The lucky thing is that Amandla was very close psychologically and physically to Zoe when she was young. I have a picture of Zoe when she was was ten and they look almost exactly the same, so we were very lucky. Amandla was very shy but she had something very pure. I thought the point of this movie was to make her very human, very fragile so the connection was perfect. They worked well together.

Question: Explain the comfort level of working with Luc Besson again after Transporter 3.

OM: I’ve known him for 20 years. I was a painter before, a spray can artist. I never wanted to be a director. I made my first short story, another one and another one. I don’t know why. I was just lucky. After seeing my second short, Luc asked me to work with him as a second unit director. I didn’t want to do it, because I didn’t want to work as an assistant. I’ve always been a director and I couldn’t do it. I don’t like to do things that I’m not good at. That was our first meeting.

He asked for me to work with him on The Professional. I said “No, I don’t want to do it,” and he said “how can you refuse it? It’ll be cool.” Ever since, we’ve never had the same relationship, because we’re both directors. We don’t always agree on everything and when we don’t agree, it’s like two trucks crashing. Afterwards, it’s like “let’s calm down” and everything is fine.

I’m very lucky to be in the industry today. My lucky stars said I’m going to do this. I never wanted to do this. So, working with him, I stay as I am. Very frank and very loyal, but I like to protect my own identity. I am fearing about not being a creator anymore. I am fearing everyday about having no ideas. That is my real fear, is one day to say “Why?” and just making things by reflex and not having the little thing that makes it special.

Question: What logistical challenges did you have in making this movie? In Transporter 3, you filmed in Europe, but this was primarily filmed in Mexico and the U.S. as well as France. How was it different?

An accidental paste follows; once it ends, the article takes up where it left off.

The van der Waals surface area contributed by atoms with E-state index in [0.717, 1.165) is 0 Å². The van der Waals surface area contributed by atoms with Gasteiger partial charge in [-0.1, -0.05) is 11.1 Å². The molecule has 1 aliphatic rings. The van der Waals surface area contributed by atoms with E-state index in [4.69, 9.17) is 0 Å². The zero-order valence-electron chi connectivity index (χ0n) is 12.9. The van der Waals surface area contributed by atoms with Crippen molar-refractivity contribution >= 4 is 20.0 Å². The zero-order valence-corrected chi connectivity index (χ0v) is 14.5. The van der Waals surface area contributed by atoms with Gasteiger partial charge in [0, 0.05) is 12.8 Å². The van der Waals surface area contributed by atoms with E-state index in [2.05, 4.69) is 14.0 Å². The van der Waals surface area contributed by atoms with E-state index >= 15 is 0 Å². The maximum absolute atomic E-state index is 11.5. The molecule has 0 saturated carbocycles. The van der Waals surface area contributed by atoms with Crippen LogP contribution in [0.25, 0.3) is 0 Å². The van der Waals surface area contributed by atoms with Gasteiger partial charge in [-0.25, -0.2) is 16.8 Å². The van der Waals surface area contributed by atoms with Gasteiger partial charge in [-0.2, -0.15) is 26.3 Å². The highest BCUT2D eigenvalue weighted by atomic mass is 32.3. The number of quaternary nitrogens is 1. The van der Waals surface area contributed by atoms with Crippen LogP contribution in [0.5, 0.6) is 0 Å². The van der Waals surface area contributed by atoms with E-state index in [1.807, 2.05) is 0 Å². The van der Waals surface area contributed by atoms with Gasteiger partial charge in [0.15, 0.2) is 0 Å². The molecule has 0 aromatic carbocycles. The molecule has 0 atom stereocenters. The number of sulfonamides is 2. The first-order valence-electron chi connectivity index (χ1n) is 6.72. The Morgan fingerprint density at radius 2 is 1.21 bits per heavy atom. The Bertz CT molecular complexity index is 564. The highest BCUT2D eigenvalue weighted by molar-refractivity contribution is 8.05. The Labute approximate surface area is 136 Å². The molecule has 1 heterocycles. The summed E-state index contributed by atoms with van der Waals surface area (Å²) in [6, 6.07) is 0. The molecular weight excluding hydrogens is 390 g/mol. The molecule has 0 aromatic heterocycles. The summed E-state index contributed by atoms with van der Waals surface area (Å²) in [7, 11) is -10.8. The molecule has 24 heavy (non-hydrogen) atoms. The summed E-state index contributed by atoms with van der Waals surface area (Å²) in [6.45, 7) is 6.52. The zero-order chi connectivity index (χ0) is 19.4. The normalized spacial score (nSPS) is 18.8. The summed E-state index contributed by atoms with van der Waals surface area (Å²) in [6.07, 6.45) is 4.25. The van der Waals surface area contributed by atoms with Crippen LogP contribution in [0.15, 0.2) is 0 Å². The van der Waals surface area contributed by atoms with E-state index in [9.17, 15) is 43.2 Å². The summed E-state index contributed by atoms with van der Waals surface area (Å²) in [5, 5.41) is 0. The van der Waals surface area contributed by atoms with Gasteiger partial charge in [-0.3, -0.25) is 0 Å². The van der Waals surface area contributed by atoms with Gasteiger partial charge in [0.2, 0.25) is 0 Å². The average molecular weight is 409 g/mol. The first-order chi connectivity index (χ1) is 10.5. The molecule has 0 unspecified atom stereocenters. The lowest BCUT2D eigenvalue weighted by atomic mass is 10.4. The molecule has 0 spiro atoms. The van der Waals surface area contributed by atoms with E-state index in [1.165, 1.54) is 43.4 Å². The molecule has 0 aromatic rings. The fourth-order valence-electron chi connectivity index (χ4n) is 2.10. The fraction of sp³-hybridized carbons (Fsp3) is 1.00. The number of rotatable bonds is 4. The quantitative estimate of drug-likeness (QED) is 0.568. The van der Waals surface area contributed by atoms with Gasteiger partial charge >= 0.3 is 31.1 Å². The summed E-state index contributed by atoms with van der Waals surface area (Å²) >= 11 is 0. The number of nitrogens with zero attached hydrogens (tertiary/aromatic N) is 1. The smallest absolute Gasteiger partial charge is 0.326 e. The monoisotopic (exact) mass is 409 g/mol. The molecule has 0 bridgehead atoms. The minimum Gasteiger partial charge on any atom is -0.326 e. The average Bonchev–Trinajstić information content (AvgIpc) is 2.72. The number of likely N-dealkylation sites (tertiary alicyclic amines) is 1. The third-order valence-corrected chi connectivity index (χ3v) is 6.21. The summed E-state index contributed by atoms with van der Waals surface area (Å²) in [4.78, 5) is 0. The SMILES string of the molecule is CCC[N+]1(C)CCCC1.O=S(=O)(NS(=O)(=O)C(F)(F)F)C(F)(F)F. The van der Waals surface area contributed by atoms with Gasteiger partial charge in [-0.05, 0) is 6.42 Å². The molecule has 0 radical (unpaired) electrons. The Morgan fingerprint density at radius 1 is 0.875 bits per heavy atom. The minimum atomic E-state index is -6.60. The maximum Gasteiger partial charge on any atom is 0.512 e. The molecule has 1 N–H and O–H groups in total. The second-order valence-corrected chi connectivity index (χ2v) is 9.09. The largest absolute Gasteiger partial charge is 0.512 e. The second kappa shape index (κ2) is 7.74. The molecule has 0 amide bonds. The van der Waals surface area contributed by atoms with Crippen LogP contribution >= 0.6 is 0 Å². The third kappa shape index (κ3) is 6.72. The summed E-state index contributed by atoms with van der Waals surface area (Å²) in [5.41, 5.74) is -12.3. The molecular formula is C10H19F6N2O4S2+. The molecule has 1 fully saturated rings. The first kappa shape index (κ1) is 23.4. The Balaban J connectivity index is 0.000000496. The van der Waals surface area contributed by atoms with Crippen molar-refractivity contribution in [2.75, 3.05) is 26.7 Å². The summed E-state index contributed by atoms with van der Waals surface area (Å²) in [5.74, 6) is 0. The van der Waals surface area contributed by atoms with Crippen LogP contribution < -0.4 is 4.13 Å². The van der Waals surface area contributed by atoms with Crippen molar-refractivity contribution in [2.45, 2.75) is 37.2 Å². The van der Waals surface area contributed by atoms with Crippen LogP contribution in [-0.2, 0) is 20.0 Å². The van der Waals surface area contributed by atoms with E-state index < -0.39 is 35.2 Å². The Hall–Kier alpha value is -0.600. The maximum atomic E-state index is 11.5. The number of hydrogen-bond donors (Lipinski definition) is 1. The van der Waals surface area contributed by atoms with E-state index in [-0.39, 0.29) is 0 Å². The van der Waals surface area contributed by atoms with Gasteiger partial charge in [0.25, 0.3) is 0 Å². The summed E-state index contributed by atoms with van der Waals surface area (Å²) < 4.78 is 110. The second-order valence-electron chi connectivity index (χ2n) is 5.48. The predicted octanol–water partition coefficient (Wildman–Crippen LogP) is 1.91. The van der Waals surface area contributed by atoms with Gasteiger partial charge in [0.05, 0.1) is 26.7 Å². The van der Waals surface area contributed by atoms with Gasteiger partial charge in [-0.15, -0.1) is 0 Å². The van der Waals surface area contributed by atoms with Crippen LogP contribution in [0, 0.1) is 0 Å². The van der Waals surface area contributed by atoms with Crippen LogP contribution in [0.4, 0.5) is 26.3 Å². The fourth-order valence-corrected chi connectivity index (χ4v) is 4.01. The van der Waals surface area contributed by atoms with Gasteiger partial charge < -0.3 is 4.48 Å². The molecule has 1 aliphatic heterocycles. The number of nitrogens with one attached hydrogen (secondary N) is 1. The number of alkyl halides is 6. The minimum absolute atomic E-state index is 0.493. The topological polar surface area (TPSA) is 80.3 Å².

OM: I like to discover new things. I’ve shot a lot in the U.S. but not as much as this project. When I arrived in Chicago, the location manager was showing us some locations. I was looking at [his choices] and said I don’t want this very touristic [group of locations]. I want to find little roads and typical things. So, the second day, we rented some bikes and we traveled through Chicago.

Then, I discovered everything by bike. Sometimes you have to escape and it’s a new way of looking. Some people would say “You’re arrogant” and I would say “No, it’s just that I don’t have much time in your country, so I have to be very fast.” I know how to find these things. I have the nose to find the locations. I know how to find the good street, the good house and so on. So, I prefer to do it on my own, because it’s much faster. It’s the same thing here, because my team is there to scout locations for Taken and we did exactly the same thing.

Question: What’s next for you?

OM: Taken 2. We’ll work on Taken 2 for two months and begin shooting in October with the same cast.

Question: Will there be a Transporter 4 with you as the director?

OM: There is a Transporter series that was just shot for HBO. I’m 99% sure that there won’t be a Transporter 4. I think Jason is in a mood to make other things, but the series will be out at the end of the year. My editor directed the second unit though, so I think the car things are going to be great.

That concludes our interview with Olivier but we’d like to thank him very much for talking with us. Be sure to check out Colombiana, in theatres this week.